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Bean and Elfo plan an elaborate heist on a well-plotted Disenchantment

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Heist films are a reliable source of homage fodder. They have established genre elements that are easily parodied: the gathering of a crew, the elaborate scheme, the complicated execution, usually a betrayal or a twist of some sort, and then a reveal that leads to a happy ending. The good steal from the bad, economic injustice has been righted, and the meek receive their reward.

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“The Dreamland Job” borrows this framework and employs it wonderfully. Written by Jeny Batten & M. Dickson, the episode continues with the trend of foregrounding the elves’ plight. Zøg has been exorbitantly taxing Dreamland to fill his new vault, and the elves have faced the brunt of his economic mandate. They’re starving to death because they can no longer afford food, so they drown their sorrows in the bar, now owned by Luci after winning it in an arm wrestling match. (He only slightly cheated.) Bean, tired of her father trying to control her sobriety, loudly suggests that maybe someone should steal it back. Luckily, Grifto the elf hears her request and introduces her to his crew of trickster elves. Just like that, a scheme has been hatched.

Like any good heist, the plan is absurdly convoluted and requires the specialties of multiple different people. Grifto plans a circus to distract Zøg and Derek while Bean, Elfo, and the rest of the crew sneak down to the dungeon to rob the vault. There are guards to evade, a chasm to be crossed, and an elaborate system of ropes and bells to be surpassed in order to retrieve the coins. When Elastico, the resident contortionist, does his Ocean’s Twelve dance through the ropes, a bead of sweat, a la Mission: Impossible, drops onto a rope and alerts two guard dogs that promptly kill Slappo, the crew’s “beast whisperer.” Bean’s guilt starts to get the better of her, but Elfo promptly shuts it down. She wanted to teach her father a lesson after all. Sometimes there are casualties.

But Bean couldn’t predict that Grifto’s circus would warm Zøg’s cold heart and make him re-think his tax policy: “They’re not a burden on the kingdom, they’re a goddamn delight!” But when Bean tries to stop the heist before Zøg finds his money gone, Grifto pulls a bait-and-switch. Turns out they’re not elves after all, but are actually trolls. They conned Bean and Elfo into getting them in the castle so they can swipe Zøg’s fortune right under their noses.

Disenchantment’s animation reaches a high point with Grifto’s escape plan: the indelible shot of the trolls zip-lining down the kingdom using candy canes while carrying the stolen gold. It once again shows the scope of Dreamland, especially the long shot of them traveling down the entire kingdom. Plus, it’s a nice capper that fuses together Disenchantment’s cutesy imagery with its characters’ sinister motives. The various creatures in Disenchantment all fall into classic mythical archetypes, but they also adopt the tactics of modern-day schemers and thieves by necessity. It’s a cruel world that doesn’t incentivize kindness.

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Ironically, it’s Luci that comes through with the win. He realized they weren’t elves early on and switched out the gold coins with chocolate ones right before Grifto and his crew skipped town. (Why Elfo didn’t pick this up before Luci isn’t clear.) He takes a little bit off the top and lets Bean and Elfo return the money to the elves Robin Hood style. Zøg hears their joy from atop his castle and dismissed Odval before he can tell him that the money was actually stolen. Zøg gets to feel like a good king, Luci gets to be the hero for once, and the elves can finally eat with the help of a drunken princess and her trusty sidekick.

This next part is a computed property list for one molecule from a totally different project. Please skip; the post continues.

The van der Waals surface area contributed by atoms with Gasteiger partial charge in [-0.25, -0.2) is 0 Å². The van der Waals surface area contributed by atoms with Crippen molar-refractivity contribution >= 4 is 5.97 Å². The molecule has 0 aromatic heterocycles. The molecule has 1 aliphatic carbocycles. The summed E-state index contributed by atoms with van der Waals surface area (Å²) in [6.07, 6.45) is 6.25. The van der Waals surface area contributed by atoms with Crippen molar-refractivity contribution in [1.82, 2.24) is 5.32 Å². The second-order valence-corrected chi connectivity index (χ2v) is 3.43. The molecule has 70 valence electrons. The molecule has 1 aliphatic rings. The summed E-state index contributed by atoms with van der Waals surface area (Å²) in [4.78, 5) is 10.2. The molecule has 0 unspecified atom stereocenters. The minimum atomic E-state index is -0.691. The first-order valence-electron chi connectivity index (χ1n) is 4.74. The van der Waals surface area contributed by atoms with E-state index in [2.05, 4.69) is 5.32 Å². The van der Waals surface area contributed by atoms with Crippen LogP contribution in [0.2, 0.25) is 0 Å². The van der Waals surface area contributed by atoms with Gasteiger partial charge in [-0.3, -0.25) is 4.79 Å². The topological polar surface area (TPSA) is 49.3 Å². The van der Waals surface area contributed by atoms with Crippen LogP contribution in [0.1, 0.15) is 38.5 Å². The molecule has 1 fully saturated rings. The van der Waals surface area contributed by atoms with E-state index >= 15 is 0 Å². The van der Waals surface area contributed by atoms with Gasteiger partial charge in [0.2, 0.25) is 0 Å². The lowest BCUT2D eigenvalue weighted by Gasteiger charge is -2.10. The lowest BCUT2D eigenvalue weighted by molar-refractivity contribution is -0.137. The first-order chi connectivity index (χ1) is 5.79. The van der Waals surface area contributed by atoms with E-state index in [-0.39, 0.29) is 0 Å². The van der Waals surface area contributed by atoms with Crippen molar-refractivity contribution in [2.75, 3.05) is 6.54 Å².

All in a good day’s work.


Stray observations

  • On Disenchantment Signage: “Me-Flavored Water. 1 Cup. 15 cents”; “No Rolling In Coin Piles”; “Royal Cheese Cave (And Mold Repository)”
  • Grifto’s Crew: Pyro, master of fire (“I live a life of flame and constant indigestion.”); Shelley, world’s strongest elf (“I’m also strong on the inside. Single mom to two absolute treasures.”); Elastico, king of contortion (“That’s disgusting,” Elfo notes.); Slappo, the beast whisperer: (“I show ‘em who’s boss with the slap of my hand,” he says before showing his missing hand.)
  • Luci’s bar is aptly named Luci’s Inferno because of course it is.
  • Sir Pendergast returns and tries his new seduction techniques on Bean, which predictably fail.
  • Zøg’s expressed delight with the circus is so funny. “Are you freaking kidding me with that?!” he screams as the lion does acrobat tricks.
  • “We’ve finally got money to put in the vault, since I spent all that money putting in the vault.”
  • “I choose the circus! And as for the harpsichord, we’ll cut it in half.”
  • “This is who I am now. This is who you’ve made me. You’ve gotten us into so many life-threatening scenarios, my body no longer registers fear.”
  • “I pride myself on knowing people, and I can tell you’re a good guy, Grifto.” “Yeah, and you’re a real nice…what are you, like an aardvark?”
  • “My God, I rode a horse. Why am I breathing like I ran here?”
  • “Well, which way did they go? Maybe we can still catch them.” “Yes! And we’ll cut off their heads and parade them through the street as a warning.” “Good God.”
  • “Don’t let this reflect badly on the performing arts!”
  • “Odval, get a barrel.”
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About the author

Vikram Murthi

Vikram Murthi is a freelance writer and critic currently based out of Brooklyn.